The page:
Public libraries have been moving increasingly digital, but they still stock print books on their shelves. And some of those books, a few of them, concern subjects current and political.
New book counters will, typically, include a few books from each end of the political spectrum—something, say, from Sean Hannity and something from Rachel Maddow, for example, or other counterparts, or research or memoirs from people around the spectrum.
That’s never been a very controversial thing in most places. But lately it has been, at least for one patron, at the public library in Coeur d’Alene.
The librarian there, Bette Ammon, said that some of the books highlighting or supporting a view from the left, or including or focusing on criticisms of Donald Trump, started disappearing from their appropriate places on the shelves. (A news story about this indicated those included a memoir by Hillary Clinton, two or three books about the Trump White House and a book on impeachment, among other subjects.) The books apparently weren’t stolen or destroyed, just refiled in places or in ways where no one would think to look for them.
Ammon received a note from the mystery refiler (apparently as yet anonymous), who said, “I am going to continue hiding these books in the most obscure places I can find to keep this propaganda out of the hands of young minds.Your liberal angst gives me great pleasure.”
Liberal angst apparently is the highest goal here. But this prankish behavior suggests more actual angst on the other side of the equation. (If there’s an example out there of the two ideological sides flipping their activities, what follows would also apply.)
The conservative angst that would have led to a hiding of liberal messaging seems at first hard to understand.
If you live in Coeur d’Alene, you have no lack of access to conservative points of view. An overwhelming majority of elected officials in that area compete fiercely to be considered more conservative than thou; some liberals do live there but relatively few are very visible. The state and federal elected officials covering the area are all Republican. There are loads of conservative organizations—even a boatload of competing conservative Republican organizations. The local newspaper editorial pages are hardly liberal bastions. Conservative talk radio is available 24/7 (while liberal talk radio essentially does not exist). Fox News is, of course, on cable. And so on.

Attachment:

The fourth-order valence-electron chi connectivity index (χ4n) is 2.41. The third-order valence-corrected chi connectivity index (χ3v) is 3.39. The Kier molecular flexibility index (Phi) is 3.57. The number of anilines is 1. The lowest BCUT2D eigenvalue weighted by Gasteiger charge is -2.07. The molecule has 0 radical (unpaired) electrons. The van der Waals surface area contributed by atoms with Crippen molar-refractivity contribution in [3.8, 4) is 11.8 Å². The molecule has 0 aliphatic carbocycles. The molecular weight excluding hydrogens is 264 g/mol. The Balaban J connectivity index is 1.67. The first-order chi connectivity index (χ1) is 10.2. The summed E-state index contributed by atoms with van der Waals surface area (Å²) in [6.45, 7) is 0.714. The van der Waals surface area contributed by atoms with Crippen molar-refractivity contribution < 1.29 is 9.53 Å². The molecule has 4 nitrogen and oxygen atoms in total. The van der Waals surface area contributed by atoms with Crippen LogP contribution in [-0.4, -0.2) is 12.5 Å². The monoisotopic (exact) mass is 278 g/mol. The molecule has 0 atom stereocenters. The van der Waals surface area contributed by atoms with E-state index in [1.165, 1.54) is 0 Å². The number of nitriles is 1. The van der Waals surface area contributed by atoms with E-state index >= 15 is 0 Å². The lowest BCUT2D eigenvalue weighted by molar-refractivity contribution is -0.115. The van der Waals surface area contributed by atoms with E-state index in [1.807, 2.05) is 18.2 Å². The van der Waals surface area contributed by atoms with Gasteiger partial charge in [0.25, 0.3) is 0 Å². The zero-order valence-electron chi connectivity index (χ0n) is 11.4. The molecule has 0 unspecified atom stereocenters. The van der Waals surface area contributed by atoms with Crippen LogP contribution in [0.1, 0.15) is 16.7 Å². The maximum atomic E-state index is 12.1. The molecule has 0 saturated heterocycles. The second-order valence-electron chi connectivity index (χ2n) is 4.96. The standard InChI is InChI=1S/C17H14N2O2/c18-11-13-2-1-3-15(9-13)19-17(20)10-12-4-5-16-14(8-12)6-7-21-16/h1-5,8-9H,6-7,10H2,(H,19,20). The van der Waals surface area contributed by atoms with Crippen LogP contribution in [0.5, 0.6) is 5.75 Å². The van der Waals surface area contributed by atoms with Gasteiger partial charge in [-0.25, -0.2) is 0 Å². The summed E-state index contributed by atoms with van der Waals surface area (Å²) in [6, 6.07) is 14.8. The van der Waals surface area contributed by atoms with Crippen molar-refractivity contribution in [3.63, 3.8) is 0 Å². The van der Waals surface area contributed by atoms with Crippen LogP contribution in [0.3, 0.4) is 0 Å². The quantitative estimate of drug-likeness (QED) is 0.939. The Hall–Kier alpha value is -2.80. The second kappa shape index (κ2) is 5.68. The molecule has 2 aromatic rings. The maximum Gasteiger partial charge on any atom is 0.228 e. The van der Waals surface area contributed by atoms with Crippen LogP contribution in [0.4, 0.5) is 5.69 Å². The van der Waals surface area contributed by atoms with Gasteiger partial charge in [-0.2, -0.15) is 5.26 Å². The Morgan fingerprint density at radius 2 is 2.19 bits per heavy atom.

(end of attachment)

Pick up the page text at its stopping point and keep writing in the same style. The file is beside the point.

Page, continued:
What does it mean, then, to be so threatened by a handful of books in a library to go to the effort to hide them because they’re so risky? Might they contain ideas that—gasp—just might be more persuasive than some of what library patrons have been hearing elsewhere around the community? Might a counter-argument to the majority viewpoint appear somewhere in there? Talk about angst.
Or there’s another alternative, which would be more likely to exhibit itself in book theft or destruction: A lack of concern about whether the messages in the books might be convincing, but rather a simple determination that no such messages—none other than the community’s majority message—should be heard at all; that they be silenced, blacked out. That the community be blanketed in one ideology, only one, with no access (as far as could be managed) to any other. Ideally, in the online world, a system something like China’s, where online information uncomfortable to the ruling regime is blocked from public access. I know. A prank involving a handful of books in a library isn’t by itself such a big deal. But the mindset behind it may be.
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